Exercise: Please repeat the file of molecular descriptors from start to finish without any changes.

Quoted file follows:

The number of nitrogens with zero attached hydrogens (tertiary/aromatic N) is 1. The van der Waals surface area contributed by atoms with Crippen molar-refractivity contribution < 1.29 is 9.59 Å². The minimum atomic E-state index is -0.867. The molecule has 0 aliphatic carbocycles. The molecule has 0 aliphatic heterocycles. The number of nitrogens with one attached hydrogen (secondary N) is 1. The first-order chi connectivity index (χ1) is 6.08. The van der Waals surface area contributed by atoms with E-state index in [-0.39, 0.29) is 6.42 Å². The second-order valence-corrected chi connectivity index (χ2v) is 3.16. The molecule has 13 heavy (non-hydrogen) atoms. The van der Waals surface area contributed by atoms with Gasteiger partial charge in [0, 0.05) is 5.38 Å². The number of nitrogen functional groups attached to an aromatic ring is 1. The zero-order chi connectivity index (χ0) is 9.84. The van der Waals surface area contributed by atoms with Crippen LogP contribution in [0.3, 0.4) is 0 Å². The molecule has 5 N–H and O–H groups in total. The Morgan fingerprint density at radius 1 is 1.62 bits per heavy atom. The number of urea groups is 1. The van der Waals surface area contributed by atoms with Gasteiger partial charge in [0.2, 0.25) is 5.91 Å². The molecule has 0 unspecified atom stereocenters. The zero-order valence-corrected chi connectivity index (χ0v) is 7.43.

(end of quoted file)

The number of nitrogens with zero attached hydrogens (tertiary/aromatic N) is 1. The van der Waals surface area contributed by atoms with Crippen molar-refractivity contribution < 1.29 is 9.59 Å². The minimum atomic E-state index is -0.867. The molecule has 0 aliphatic carbocycles. The molecule has 0 aliphatic heterocycles. The number of nitrogens with one attached hydrogen (secondary N) is 1. The first-order chi connectivity index (χ1) is 6.08. The van der Waals surface area contributed by atoms with E-state index in [-0.39, 0.29) is 6.42 Å². The second-order valence-corrected chi connectivity index (χ2v) is 3.16. The molecule has 13 heavy (non-hydrogen) atoms. The van der Waals surface area contributed by atoms with Gasteiger partial charge in [0, 0.05) is 5.38 Å². The number of nitrogen functional groups attached to an aromatic ring is 1. The zero-order chi connectivity index (χ0) is 9.84. The van der Waals surface area contributed by atoms with Crippen LogP contribution in [0.3, 0.4) is 0 Å². The molecule has 5 N–H and O–H groups in total. The Morgan fingerprint density at radius 1 is 1.62 bits per heavy atom. The number of urea groups is 1. The van der Waals surface area contributed by atoms with Gasteiger partial charge in [0.2, 0.25) is 5.91 Å². The molecule has 0 unspecified atom stereocenters. The zero-order valence-corrected chi connectivity index (χ0v) is 7.43.